SUNY Plattsburgh Grad Finalist at National Entrepreneurship Competition
People of Plattsburgh
An innovative product developed by new SUNY Plattsburgh graduate Vladamiere Perry earned him a spot as a finalist in a national entrepreneurship competition.
Perry, an entrepreneurship and marketing double major, and his business partner Dahlia Rosen, a nutrition and food science major at the University of Vermont, developed a nacho lime-flavored corn chip made partially with crickets — yes, crickets — they call “Mitey Bites.”
Competition a ‘Memorable Weekend’
In April, he traveled with Rosen and Dr. Richard Gottschall, associate professor and chair of entrepreneurship, to the University of St. Thomas in Minneapolis for the 2023 e-fest Undergraduate Entrepreneurship Competition.
“It was a very memorable weekend,” Perry said. “We were all competing for a prize pool of $215,000. They were very generous giving it away to all the students they could.”
The competition was established by the founder of Best Buy, Richard Schulze. Perry delivered his company’s pitch alongside students from Ivy League institutions.
College ‘Values Experiential Learning’
The duo placed in the top 15 out of 110 competitors and took home $1,000 to continue the development of Mitey Bites.
Gottschall said he was thankful to be at the competition supporting Perry despite the event falling at one of the busiest times of the semester.
“When opportunities do arrive the SBE (School of Business and Economics) can very quickly mobilize resources to help student achievement,” Gottschall said. “We value experiential learning and work to provide these types of opportunities.”
Origin of Business Idea
“Vlad first conceived of this idea for my ‘Pitch with Rich’ program,” Gottschall said. “It is a low-pressure opportunity to present a raw idea and get feedback and participants get a $25 gift certificate to a local business.”
Perry did further work on Mitey Bites in Gottschall’s entrepreneurial resourcefulness course, Gottschall said.
He connected Perry with some entrepreneurial alumni and other businesspeople from the community.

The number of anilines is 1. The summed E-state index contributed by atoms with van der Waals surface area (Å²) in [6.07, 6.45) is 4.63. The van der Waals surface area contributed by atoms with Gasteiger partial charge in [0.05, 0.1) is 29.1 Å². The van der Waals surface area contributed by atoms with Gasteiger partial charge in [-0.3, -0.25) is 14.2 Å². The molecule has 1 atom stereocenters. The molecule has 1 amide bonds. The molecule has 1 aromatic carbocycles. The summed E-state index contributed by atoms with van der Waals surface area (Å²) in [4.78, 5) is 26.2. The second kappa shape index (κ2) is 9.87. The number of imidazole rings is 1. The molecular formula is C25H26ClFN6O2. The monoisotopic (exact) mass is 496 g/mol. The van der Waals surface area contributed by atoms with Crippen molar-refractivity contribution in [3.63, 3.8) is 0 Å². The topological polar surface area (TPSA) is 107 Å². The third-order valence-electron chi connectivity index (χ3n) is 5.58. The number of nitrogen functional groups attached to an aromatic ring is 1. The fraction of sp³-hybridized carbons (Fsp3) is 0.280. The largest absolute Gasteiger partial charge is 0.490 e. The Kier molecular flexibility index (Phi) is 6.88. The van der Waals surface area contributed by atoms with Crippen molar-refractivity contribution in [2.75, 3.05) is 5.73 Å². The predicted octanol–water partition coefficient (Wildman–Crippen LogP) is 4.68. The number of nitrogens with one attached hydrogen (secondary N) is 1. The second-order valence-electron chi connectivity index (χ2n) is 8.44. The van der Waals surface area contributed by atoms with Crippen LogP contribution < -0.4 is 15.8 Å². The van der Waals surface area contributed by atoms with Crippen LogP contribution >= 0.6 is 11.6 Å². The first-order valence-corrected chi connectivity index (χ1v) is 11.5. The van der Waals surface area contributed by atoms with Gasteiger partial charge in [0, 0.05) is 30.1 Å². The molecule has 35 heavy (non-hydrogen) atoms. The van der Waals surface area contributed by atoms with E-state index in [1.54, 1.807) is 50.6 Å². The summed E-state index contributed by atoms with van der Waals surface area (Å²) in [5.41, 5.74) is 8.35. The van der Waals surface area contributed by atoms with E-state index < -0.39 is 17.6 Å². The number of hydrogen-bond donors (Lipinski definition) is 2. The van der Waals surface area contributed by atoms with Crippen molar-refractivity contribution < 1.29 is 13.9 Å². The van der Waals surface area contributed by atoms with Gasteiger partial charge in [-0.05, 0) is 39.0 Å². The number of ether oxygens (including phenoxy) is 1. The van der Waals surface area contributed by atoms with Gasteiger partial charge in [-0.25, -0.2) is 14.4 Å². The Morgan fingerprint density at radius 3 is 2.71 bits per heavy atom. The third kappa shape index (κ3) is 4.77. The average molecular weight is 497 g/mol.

“Vlad has taken advantage of every opportunity to engage with supporters and develop his project,” Gottschall said.
‘Simple, Sustainable Ingredients’
Perry, a native of Kerhonkson, N.Y., works on the business side of Mitey Bites, while Rosen conducts food science research in a lab at the University of Vermont.
Perry said they are working with a small business development program at Clarkson University to start the trademarking process.
A benefit of using insects as an ingredient is that they are both sustainable and add protein, increasing the nutritional value of the snack food.
“I’m interested in trying to leave the planet a bit better than when I got here,” Perry said. “That’s a lot of the passion behind the company.”
To help make consuming a product made with insects more palatable, developers should integrate the material into recognizable food products, Perry said.
“They’re good. It’s hard to compare it to a Dorito or a Frito — I would say that it stands up to anything that has more wholesome backgrounds. We try to keep the ingredients super simple.”
Gastronomy Master’s Degree
This fall, Perry is beginning a master’s program in gastronomy at Boston University.
“We’re going to keep entering business plan competitions,” he said. “Dahlia has been encouraged by a lot of her professors to continue her research.”
Rosen received a grant from UVM to help fund her product development research.
Gottschall said Perry’s future looks bright.
“Vlad has been able to make more valuable connections with like-minded people who are interested in other entrepreneurial thinkers. He is developing a network of people who like to help him, regardless of the venture he is pursuing,” Gottschall said. “His work with Mitey Bites has contributed to a body of knowledge and growing interest that can serve him very well in the future.”
Those interested in following Perry and Rosen’s business journey can follow Mitey Bites’ Instagram account @mitey_bites_snack.
— By Assistant Director of Communications Felicia Krieg